Our Story

2020 was a tough year for everyone, the world was shut down and we were all stuck at home. James became sluggish. We took this as the COVID lockdown blues and kept trying to push him to stay somewhat active and move around. It was May and we couldn’t do anything else but get him checked out. We took him to Urgent Care, and they sent him immediately to the hospital where the words Kidney Failure came out of the doctor’s mouth. The doctors at the local hospital recommended he get transferred to Nemours in Orlando immediately for specialized care.

Dad took on the hospital trips and stays, while mom stayed home with 1-year-old brother, Micah. We were limited to contact with the family and we managed the best we could. The doctors were able to establish this as a kidney injury and worked to diagnose James with Lupus Nephritis.

At this point I think we only heard about Lupus from House episodes so naturally we tried our best to let the doctors take the lead and not go down the rabbit trail of googling until we got adequate information.

The doctors attempted to not have James on dialysis and work his systems with medication. But his kidneys were not working without lots of help. After 17 days he was sent home.

We had our nieces and nephew come to stay with us and the scariest day of our lives happened. James’ blood pressure went so high it caused PRES which presents in gran mal seizures. We got him to the hospital once stabilized and worked toward making sure he could get better to return home.

He ended up on hemodialysis. Mom took on trips to the clinic and doctors’ appointments since dad was the overnight person. Within 6 months we moved to peritoneal dialysis where treatments are done at home while asleep. This allowed for a consistent schedule at home with both James and baby brother.

In May 2021, Mom took a job in Georgia, outside of Atlanta which meant moving to a new location, new doctors, and new support systems.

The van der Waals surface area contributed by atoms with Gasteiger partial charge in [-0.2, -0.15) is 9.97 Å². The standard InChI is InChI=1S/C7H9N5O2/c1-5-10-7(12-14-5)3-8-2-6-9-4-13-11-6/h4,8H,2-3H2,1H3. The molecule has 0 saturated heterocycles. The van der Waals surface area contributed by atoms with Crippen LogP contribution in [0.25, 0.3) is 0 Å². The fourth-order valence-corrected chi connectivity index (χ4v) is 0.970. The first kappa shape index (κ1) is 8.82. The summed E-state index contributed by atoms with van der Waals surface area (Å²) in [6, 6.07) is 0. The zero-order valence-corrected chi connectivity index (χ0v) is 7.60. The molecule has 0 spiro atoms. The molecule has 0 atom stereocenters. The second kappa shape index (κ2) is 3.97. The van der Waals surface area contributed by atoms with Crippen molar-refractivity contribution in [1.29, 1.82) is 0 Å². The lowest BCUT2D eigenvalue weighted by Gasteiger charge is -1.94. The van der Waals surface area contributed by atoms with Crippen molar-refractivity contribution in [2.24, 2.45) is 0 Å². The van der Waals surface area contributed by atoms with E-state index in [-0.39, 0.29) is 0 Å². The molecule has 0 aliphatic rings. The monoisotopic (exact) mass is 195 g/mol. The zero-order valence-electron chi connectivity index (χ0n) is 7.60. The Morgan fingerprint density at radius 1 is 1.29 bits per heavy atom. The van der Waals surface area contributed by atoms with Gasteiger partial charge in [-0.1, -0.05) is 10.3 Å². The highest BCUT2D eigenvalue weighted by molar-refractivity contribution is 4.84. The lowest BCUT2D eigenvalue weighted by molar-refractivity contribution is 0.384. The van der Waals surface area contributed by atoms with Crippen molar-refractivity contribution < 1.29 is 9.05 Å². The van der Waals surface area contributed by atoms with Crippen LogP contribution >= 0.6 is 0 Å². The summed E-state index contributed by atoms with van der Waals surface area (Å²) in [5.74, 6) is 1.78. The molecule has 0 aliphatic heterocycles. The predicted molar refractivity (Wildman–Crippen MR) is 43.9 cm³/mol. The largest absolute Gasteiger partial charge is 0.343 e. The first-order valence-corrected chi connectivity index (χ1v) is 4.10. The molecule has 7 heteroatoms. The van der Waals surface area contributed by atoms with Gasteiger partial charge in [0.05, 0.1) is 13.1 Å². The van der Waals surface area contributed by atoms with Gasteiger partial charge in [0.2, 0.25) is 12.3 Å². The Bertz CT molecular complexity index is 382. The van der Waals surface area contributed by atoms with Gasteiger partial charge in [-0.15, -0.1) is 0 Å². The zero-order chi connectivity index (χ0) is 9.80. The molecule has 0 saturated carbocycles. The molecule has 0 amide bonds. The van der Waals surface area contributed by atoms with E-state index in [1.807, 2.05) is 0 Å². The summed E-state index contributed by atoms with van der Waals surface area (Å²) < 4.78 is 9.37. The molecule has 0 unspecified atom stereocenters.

The Lupus seemed to be in remission due to medication. And after a hospital stay in August 2021 it was determined James wouldn’t need dialysis any longer. This was shocking and surreal.

What was explained is that the kidneys are allowing for output and this would be something we would have for a little while but transplant was going to be inevitable. The nephrology team helped us understand how to read his blood work and what we can do at home to keep teaching a young teenage boy how to live with kidney failure.

Lots of twists and turns. Lots of bumps in the road. Lots of little scares and heart to hearts.

We have had to adjust our live around making sure his medication and diet is best for him while also trying to maintain the understanding that all a 15-year-old boy wants to eat is McDonald’s (which potassium—potatoes and sodium-salt is a definite no).

We are coming into the transplant journey with a lot of prayer, preparation, and hope. We are preparing him while also praying that he doesn’t need dialysis. We are praying that our donor continues to be a match in the midst of this process.

We are grateful, grateful for communities of care in Florida, in Georgia, in other places around the country. Grateful we were able to get a few more years out of his kidneys after taking such a hit from the Lupus. Grateful we are here today with this story. Grateful for the support we have to get us to transplant and along the way post-transplant.

The Children’s Organ Transplant Association (COTA) helps children and young adults who need a life-saving transplant by providing fundraising assistance and family support. COTA is the nation’s only fundraising organization solely dedicated to raising life-saving dollars in honor of transplant-needy children and young adults. 100% of each contribution made to COTA in honor of our patients helps meet transplant-related expenses. COTA’s services are free to our families, and gifts to COTA are tax deductible to the fullest extent of the law.